Then late summer came, i harvested a bagfull of th' first dropped acorns off some large oaks in city park. We cracked them and leeched them in hot water, only to add them to a stew that i ruined with too much evening primrose root.
     But not giving up hope, fall came just th' same. I found more acorns. Collected three different species, dried them in th' sun, and dried them in our house above th' heaters on cloudy days. Cracked them first with a nut cracker, then realized that nutcrackers are fine if you want to leave out a bowl of nuts for your guests, but if you want some food, a nutcracker is absurd. Nothing beats a good hammerstone, or wooden mallet. 

acorns and black walnuts drying, in single layers

     We leeched them a variety of ways, coming up with our favorite, th' one that works best for us. Then we baked pumpkin pies on acorn crusts. Flour crusts will never be first choice for us again.

pumpkin pie with acorn crust

     We also drank acorn milk, th' last squeezing of th' leech water, with a drop of maple syrup in it. It's really good.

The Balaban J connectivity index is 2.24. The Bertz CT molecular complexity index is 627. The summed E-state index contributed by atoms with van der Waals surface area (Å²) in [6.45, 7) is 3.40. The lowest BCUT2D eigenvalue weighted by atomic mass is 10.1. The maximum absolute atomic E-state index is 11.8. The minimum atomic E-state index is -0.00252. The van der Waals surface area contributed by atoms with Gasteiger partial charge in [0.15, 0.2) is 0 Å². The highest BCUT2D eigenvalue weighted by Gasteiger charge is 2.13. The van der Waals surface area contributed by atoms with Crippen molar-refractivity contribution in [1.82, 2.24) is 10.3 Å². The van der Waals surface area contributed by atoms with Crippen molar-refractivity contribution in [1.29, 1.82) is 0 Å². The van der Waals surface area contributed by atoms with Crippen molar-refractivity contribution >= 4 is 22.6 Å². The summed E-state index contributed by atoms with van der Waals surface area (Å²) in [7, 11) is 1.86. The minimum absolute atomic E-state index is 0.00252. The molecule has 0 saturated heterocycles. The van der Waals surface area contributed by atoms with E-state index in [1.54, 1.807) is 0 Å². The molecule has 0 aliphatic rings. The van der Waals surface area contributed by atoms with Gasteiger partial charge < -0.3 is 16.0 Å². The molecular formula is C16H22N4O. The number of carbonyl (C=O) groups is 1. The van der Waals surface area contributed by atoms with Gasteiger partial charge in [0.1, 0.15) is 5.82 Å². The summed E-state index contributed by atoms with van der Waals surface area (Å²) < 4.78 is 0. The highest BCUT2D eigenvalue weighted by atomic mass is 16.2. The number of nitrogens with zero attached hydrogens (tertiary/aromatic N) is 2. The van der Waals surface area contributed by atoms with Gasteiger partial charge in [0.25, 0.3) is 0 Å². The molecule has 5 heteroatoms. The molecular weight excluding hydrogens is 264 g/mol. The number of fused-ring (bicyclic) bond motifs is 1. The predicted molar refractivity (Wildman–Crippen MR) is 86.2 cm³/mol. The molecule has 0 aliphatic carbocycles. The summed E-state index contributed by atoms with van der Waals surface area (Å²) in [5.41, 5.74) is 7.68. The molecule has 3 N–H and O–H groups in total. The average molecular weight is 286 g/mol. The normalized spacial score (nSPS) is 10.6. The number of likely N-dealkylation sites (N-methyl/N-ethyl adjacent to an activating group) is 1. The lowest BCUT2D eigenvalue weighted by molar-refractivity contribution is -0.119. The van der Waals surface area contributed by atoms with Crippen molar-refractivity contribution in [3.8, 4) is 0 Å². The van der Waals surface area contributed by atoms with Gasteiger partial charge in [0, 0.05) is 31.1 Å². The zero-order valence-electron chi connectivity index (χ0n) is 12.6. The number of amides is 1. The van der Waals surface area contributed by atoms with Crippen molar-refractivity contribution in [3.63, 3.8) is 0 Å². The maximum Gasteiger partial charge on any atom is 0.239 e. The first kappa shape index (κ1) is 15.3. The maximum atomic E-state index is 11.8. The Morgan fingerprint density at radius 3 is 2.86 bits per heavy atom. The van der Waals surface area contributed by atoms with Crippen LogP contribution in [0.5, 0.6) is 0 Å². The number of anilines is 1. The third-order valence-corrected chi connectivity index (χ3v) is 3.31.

We made crackers, and gingerbread cookies and a rye bread from crushed acorns. We've still got some flour waiting, next we'll try th' porridge.

acorn rye bread

     Acorns taste like no other food, a bit like fall itself. Th' flavor is rather neutral, and can be used sweet or savory. When raw, and freshly ground, they have an aroma so inviting it makes you want to skip th' leeching process altogether and dive right in- but don't do it. They really do need to be leeched. 
     For some great acorn recipes click here. Like many of your favorite foods, once you start eating it you get used to it, and get cravings for it. It's a new sensation to me to get cravings for things i can't buy in th' markets, but with all th' foraging we've been doing, i'm getting rather used to that too. So, without further ado, here's a photo essay of our acorn experience. 

 First thing is to find the acorns.
oak leaves in winter
 Then use them, or dry them right away, they will mold. We dried ours in single layers inside strawberry boxes, either in the sun or in our house near a heater.